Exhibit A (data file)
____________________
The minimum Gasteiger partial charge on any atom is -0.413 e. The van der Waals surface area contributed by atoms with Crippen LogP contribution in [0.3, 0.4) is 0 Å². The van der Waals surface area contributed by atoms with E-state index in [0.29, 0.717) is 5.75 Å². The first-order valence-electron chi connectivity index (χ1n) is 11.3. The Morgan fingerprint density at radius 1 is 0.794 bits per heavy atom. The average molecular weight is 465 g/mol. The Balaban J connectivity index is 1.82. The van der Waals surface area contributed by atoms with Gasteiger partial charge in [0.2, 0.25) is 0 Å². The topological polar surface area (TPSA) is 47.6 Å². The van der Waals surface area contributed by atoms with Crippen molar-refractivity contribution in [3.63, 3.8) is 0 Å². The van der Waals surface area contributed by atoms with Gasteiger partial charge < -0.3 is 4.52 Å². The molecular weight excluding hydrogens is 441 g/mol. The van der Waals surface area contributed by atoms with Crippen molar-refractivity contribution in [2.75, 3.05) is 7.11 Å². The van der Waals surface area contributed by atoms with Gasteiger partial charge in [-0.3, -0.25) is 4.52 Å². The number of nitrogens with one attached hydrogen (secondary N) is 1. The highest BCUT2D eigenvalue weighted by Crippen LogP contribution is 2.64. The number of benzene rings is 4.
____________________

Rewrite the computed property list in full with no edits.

The minimum Gasteiger partial charge on any atom is -0.413 e. The van der Waals surface area contributed by atoms with Crippen LogP contribution in [0.3, 0.4) is 0 Å². The van der Waals surface area contributed by atoms with E-state index in [0.29, 0.717) is 5.75 Å². The first-order valence-electron chi connectivity index (χ1n) is 11.3. The Morgan fingerprint density at radius 1 is 0.794 bits per heavy atom. The average molecular weight is 465 g/mol. The Balaban J connectivity index is 1.82. The van der Waals surface area contributed by atoms with Gasteiger partial charge in [0.2, 0.25) is 0 Å². The topological polar surface area (TPSA) is 47.6 Å². The van der Waals surface area contributed by atoms with Crippen molar-refractivity contribution in [3.63, 3.8) is 0 Å². The van der Waals surface area contributed by atoms with Gasteiger partial charge < -0.3 is 4.52 Å². The molecular weight excluding hydrogens is 441 g/mol. The van der Waals surface area contributed by atoms with Crippen molar-refractivity contribution in [2.75, 3.05) is 7.11 Å². The van der Waals surface area contributed by atoms with Gasteiger partial charge in [-0.3, -0.25) is 4.52 Å². The number of nitrogens with one attached hydrogen (secondary N) is 1. The highest BCUT2D eigenvalue weighted by Crippen LogP contribution is 2.64. The number of benzene rings is 4.